He boasted that the project had already made massive carbon emission savings of 380,000 tons, but did not mention how public funding had been frozen because the commission felt that after five years the project had limited scientific evidence to verify this claim.
Powell also spoke of a relationship with Hollywood’s powerful Creative Artists Agency (CAA), which represents Brad Pitt. He said Pitt had invested through CAA, who in turn paid the project £150,000 to become carbon neutral.
However, Powell, 44, who now lives in Wetherby, Yorkshire, was less forthcoming about his past work for the apartheid regime.
In 1998, South Africa’s Truth and Reconciliation Commission (TRC), which examined apartheid era abuses, found that Powell, a former security branch officer, had been involved in “a conspiracy to commit gross violations of human rights.”
According to the TRC, Powell trained and secretly armed an Inkatha paramilitary unit involved in destabilising South Africa’s first democratic elections in 1994. Powell confirms he is the same man but denies being part of any death squad or having ever incited any of his trainees to kill.
In 2000, he left South Africa for the UK, amid calls from the ANC that he should be prosecuted for treason. Two years later, he formed Envirotrade with Birley, who is the majority shareholder.
During the first three years of the N’hambita project, Birley was also running Annabel’s, the uppercrust London nightspot founded by his father in 1963. The club is named after Birley’s mother, who went on to marry billionaire entrepreneur Sir James Goldsmith.
In 2006, Birley, 50, left the club after admitting to his sister that he had paid a private detective to spy on her lover. Since his father’s death in 2007, Birley has been fighting a legal battle with his sister over the estimated £100m estate.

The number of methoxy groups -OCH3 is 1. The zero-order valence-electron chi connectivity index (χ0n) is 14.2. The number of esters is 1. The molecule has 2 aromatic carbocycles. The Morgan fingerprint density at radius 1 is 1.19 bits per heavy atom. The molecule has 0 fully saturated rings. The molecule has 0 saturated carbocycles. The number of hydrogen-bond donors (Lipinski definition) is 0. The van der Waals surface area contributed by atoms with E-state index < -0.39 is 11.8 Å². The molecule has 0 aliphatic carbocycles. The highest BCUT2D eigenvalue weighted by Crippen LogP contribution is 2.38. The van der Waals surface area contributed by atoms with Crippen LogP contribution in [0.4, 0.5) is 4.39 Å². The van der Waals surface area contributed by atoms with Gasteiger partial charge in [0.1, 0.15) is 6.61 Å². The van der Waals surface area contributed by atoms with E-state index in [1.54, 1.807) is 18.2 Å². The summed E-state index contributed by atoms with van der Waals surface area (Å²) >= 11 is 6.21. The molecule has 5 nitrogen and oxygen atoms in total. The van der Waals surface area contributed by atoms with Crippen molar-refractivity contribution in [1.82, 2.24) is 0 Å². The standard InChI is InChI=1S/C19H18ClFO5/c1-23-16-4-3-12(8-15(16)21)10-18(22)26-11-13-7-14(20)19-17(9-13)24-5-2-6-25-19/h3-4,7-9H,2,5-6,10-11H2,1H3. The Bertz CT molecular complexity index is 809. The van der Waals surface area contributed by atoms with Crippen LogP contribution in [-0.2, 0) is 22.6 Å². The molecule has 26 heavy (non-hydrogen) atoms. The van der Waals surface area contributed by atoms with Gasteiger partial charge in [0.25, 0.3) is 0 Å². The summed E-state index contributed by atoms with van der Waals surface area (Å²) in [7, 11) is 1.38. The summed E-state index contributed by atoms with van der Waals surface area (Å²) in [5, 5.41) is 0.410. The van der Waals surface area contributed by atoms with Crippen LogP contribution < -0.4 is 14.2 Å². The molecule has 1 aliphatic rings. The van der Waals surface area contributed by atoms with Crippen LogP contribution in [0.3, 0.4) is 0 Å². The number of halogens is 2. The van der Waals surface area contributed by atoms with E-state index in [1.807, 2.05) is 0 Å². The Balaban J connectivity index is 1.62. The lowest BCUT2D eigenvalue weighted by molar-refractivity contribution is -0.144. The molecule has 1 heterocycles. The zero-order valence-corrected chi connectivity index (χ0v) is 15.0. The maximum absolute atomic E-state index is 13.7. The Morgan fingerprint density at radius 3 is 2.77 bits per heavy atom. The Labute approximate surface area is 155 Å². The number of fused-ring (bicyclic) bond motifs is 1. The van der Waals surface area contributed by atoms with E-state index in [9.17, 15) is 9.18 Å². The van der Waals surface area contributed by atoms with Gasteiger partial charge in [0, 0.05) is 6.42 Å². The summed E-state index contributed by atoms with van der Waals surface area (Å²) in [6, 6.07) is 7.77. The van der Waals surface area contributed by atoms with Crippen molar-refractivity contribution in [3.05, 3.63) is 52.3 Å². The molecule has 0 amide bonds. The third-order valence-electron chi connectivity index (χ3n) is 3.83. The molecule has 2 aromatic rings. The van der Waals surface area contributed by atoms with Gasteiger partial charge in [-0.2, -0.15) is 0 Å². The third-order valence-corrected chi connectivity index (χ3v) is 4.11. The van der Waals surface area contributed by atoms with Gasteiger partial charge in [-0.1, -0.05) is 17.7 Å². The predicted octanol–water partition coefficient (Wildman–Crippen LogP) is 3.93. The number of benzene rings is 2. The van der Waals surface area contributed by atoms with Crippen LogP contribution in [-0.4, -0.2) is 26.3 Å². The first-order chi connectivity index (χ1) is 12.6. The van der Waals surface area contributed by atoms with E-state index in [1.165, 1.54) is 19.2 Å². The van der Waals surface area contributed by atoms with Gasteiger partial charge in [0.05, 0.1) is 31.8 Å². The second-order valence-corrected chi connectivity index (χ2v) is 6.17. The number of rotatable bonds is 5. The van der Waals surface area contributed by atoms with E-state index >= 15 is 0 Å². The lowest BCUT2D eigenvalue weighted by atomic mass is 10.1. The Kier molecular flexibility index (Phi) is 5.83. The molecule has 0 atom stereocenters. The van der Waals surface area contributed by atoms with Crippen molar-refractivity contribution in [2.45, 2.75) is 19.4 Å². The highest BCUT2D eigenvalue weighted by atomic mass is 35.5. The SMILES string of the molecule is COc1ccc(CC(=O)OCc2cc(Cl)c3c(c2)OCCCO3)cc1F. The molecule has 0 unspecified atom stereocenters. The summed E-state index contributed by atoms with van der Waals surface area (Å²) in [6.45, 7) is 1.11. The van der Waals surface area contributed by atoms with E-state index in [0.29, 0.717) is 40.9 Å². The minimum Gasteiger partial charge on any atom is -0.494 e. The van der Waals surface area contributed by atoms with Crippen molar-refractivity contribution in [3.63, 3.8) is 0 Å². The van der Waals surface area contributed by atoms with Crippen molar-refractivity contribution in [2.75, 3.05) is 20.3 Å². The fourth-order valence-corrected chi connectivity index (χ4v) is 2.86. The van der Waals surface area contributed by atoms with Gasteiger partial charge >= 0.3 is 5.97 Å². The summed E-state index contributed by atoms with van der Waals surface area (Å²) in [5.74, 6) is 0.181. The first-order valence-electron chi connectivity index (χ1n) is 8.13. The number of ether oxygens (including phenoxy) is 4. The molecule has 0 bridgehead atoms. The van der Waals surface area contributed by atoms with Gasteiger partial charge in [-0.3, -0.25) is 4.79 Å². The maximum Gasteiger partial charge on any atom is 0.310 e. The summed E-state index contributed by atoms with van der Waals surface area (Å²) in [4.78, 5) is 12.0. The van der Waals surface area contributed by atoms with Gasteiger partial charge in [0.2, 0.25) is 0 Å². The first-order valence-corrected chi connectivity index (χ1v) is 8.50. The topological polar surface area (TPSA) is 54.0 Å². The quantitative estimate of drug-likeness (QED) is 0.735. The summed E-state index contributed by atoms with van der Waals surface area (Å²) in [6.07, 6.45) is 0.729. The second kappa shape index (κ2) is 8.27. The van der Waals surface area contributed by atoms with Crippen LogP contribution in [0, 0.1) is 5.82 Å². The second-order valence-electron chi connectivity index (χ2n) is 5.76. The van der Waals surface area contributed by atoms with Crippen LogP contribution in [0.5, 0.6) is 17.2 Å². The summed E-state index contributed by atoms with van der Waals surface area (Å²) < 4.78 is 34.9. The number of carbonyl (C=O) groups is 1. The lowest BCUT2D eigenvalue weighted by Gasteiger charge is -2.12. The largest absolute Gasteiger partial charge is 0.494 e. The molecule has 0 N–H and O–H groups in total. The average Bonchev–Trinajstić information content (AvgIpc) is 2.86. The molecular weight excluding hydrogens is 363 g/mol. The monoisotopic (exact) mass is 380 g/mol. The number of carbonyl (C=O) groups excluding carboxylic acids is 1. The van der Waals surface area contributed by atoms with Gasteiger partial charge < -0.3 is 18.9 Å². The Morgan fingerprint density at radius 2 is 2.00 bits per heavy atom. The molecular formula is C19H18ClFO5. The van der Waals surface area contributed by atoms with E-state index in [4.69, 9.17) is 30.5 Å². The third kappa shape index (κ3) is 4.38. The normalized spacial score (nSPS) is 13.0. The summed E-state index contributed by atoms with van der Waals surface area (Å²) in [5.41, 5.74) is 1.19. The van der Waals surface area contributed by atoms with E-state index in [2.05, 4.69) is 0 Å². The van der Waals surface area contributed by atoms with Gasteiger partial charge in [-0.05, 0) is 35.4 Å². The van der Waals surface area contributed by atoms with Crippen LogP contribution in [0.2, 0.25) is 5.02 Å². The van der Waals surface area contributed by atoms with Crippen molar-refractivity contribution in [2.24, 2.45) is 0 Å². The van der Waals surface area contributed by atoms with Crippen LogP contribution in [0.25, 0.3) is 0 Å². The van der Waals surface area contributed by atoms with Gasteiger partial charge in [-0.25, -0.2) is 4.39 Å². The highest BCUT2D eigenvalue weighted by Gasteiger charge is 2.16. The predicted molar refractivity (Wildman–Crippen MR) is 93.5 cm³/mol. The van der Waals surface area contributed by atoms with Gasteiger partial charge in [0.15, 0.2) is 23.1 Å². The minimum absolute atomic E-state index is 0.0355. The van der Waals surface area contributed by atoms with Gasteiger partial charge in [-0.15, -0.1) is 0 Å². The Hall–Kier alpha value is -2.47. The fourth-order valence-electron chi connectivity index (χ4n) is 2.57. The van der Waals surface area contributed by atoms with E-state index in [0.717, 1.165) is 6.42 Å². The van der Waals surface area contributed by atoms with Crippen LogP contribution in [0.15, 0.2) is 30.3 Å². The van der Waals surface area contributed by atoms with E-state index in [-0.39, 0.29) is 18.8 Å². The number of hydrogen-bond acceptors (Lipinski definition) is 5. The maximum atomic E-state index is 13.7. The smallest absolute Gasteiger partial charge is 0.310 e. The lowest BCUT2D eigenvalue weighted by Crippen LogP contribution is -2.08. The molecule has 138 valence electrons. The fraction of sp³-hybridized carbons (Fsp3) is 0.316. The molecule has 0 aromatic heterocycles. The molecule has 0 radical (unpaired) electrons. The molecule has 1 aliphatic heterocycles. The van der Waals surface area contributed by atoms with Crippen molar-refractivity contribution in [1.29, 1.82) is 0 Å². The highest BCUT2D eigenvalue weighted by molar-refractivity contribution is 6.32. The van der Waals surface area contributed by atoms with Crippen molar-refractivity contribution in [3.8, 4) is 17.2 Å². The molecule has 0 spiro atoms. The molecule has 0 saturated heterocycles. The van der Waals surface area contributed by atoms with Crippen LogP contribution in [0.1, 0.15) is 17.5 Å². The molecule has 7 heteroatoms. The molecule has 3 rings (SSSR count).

In a statement to The Sunday Times, Professor John Grace of Edinburgh University’s Geosciences department said: “We are working hard on improving the project all the time. The studies have been done. Of course we will provide all the required information in our final report, which we are working on now.”

Heathrow train plan to allay environmental fears

Isabel Oakeshott and Chris Gourlay

AN international rail interchange could be built at Heathrow to compensate for the environmental harm caused by a new third runway at the airport, the transport minister Lord Adonis has indicated.

In an interview with The Sunday Times, Adonis said the government was enthusiastic about proposals for a £4.5 billion station called the Heathrow hub, which could slash more than two hours off train journeys from some British cities to European destinations.
Supporters of the scheme say it would extend the high-speed European rail network, which currently stops at London, north to benefit the rest of Britain.